There are three certainties in life for journalists: Death, taxes and a fair amount of criticism.
The latter comes with the territory and for the past few years, I’ve become accustomed to a certain level of feedback from people unhappy with my coverage, or questions.
It’s not unusual for me to receive unsolicited messages on Facebook or Instagram from these people – sometimes pretty ugly stuff.
I know other reporters get them too.
But recently, there’s been a stark and worrying change in the level of animosity directed at journalists.
Yesterday morning, for example, my partner woke me up to tell me someone’s been commenting on her photos with deeply personalised criticisms directed at me.
To get to me, they came at her.
For others in the news media, it’s been worse.
Over the weekend, a 1News cameraman was attacked by anti-vaxxers while filming a vaccination event in Greymouth.
A Newshub reporter was heckled by a member of the public as she was setting up for a story.
Unfortunately, all signs point to these sorts of incidents not just continuing, but getting worse.
New Zealand’s now at the ugly end of the vaccination rollout. Almost everyone who wants to be vaccinated has been.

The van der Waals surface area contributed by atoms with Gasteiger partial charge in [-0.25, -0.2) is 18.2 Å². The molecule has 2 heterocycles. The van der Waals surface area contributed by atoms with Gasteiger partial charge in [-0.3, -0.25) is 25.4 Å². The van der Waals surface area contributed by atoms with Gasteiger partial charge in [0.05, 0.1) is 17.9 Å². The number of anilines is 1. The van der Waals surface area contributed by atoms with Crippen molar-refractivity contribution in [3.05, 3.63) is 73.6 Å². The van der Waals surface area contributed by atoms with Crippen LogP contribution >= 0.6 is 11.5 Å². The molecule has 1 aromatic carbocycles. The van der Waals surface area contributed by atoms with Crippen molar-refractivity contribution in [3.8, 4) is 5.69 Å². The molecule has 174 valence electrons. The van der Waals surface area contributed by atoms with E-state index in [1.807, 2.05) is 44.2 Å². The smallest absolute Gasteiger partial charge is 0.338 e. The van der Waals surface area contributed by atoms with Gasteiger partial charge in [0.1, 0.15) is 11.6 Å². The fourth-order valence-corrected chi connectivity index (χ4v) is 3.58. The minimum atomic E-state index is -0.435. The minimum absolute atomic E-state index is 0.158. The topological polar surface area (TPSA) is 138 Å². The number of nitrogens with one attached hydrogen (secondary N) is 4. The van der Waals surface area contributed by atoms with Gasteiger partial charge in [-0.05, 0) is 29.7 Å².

Among the remaining 10 or so per cent yet to get the jab, is the incredibly vocal anti-vaccination community.
They seem to be united by two things: Their distrust of the Government and their hate of the mainstream media.
The former was on full display last week after a far-right conspiracy theorist faked media credentials to get into a press conference to heckle the Prime Minister.
Jacinda Ardern said she was only taking questions from “accredited news media” and moved the press conference to another location – which she was right to do.
The incident was clipped-up and put online, where it went viral on the fringe far-right, anti-vax websites and forums.
Even podcaster Joe Rogan – who admittedly is not either fringe or far-right – had a crack at Ardern.
But much of the sentiment in the countless comments sections on various “news” sites were directed at New Zealand’s media, accusing reporters and editors of being complicit in some sort of mass cover-up.
Some of the comments are violent and quite unsettling.
The day after Ardern’s press conference was hijacked, another set of protestors blocked the entrance to a vaccination clinic she was meant to visit in Whanganui.
Once it was clear the Prime Minister wasn’t showing up, the mob turned on reporters.
According to journalists on the scene, it was confronting.
Police had to physically step between the two parties, as protestors loudly yelled about how journalists’ salaries were paid by the Government.
It was an ugly saga – but I fear it was only the opening gambit in what’s likely to be a tense couple of months.
Later today, a “mass Hikoi” is expected at Parliament. If this is anything like what was seen in Whanganui, it could be a problem for media covering the event.
Meanwhile, on Wednesday Ardern will be visiting Auckland for the first time since the delta outbreak began 13 weeks ago.
If protestors turn up to any events, things could go south very quickly.
And while the Prime Minister has a security detail, reporters have nothing.
I’ve never felt afraid to do my job – but the thought of covering these types of events gives me chills.